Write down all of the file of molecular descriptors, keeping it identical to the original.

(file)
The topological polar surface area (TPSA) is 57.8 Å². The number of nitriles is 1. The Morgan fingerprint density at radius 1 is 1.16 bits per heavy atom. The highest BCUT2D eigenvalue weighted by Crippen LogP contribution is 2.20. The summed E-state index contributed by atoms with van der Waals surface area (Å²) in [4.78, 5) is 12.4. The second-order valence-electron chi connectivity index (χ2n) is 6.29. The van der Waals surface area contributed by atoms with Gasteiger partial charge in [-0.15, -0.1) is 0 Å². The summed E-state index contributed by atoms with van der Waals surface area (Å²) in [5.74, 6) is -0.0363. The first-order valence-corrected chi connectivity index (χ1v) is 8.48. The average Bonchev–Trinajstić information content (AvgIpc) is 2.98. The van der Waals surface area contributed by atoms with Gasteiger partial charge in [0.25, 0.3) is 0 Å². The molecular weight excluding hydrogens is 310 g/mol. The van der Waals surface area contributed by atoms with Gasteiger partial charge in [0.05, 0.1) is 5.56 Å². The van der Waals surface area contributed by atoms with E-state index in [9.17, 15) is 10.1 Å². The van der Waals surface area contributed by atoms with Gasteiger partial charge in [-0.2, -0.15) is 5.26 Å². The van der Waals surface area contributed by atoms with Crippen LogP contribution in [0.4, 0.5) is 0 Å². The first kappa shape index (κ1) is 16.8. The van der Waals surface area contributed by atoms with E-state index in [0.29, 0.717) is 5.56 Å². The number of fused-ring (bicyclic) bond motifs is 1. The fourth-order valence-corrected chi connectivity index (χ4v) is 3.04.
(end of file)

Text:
The topological polar surface area (TPSA) is 57.8 Å². The number of nitriles is 1. The Morgan fingerprint density at radius 1 is 1.16 bits per heavy atom. The highest BCUT2D eigenvalue weighted by Crippen LogP contribution is 2.20. The summed E-state index contributed by atoms with van der Waals surface area (Å²) in [4.78, 5) is 12.4. The second-order valence-electron chi connectivity index (χ2n) is 6.29. The van der Waals surface area contributed by atoms with Gasteiger partial charge in [-0.15, -0.1) is 0 Å². The summed E-state index contributed by atoms with van der Waals surface area (Å²) in [5.74, 6) is -0.0363. The first-order valence-corrected chi connectivity index (χ1v) is 8.48. The average Bonchev–Trinajstić information content (AvgIpc) is 2.98. The van der Waals surface area contributed by atoms with Gasteiger partial charge in [0.25, 0.3) is 0 Å². The molecular weight excluding hydrogens is 310 g/mol. The van der Waals surface area contributed by atoms with Gasteiger partial charge in [0.05, 0.1) is 5.56 Å². The van der Waals surface area contributed by atoms with E-state index in [9.17, 15) is 10.1 Å². The van der Waals surface area contributed by atoms with Gasteiger partial charge in [-0.2, -0.15) is 5.26 Å². The van der Waals surface area contributed by atoms with Crippen LogP contribution in [0.4, 0.5) is 0 Å². The first kappa shape index (κ1) is 16.8. The van der Waals surface area contributed by atoms with E-state index in [0.29, 0.717) is 5.56 Å². The number of fused-ring (bicyclic) bond motifs is 1. The fourth-order valence-corrected chi connectivity index (χ4v) is 3.04.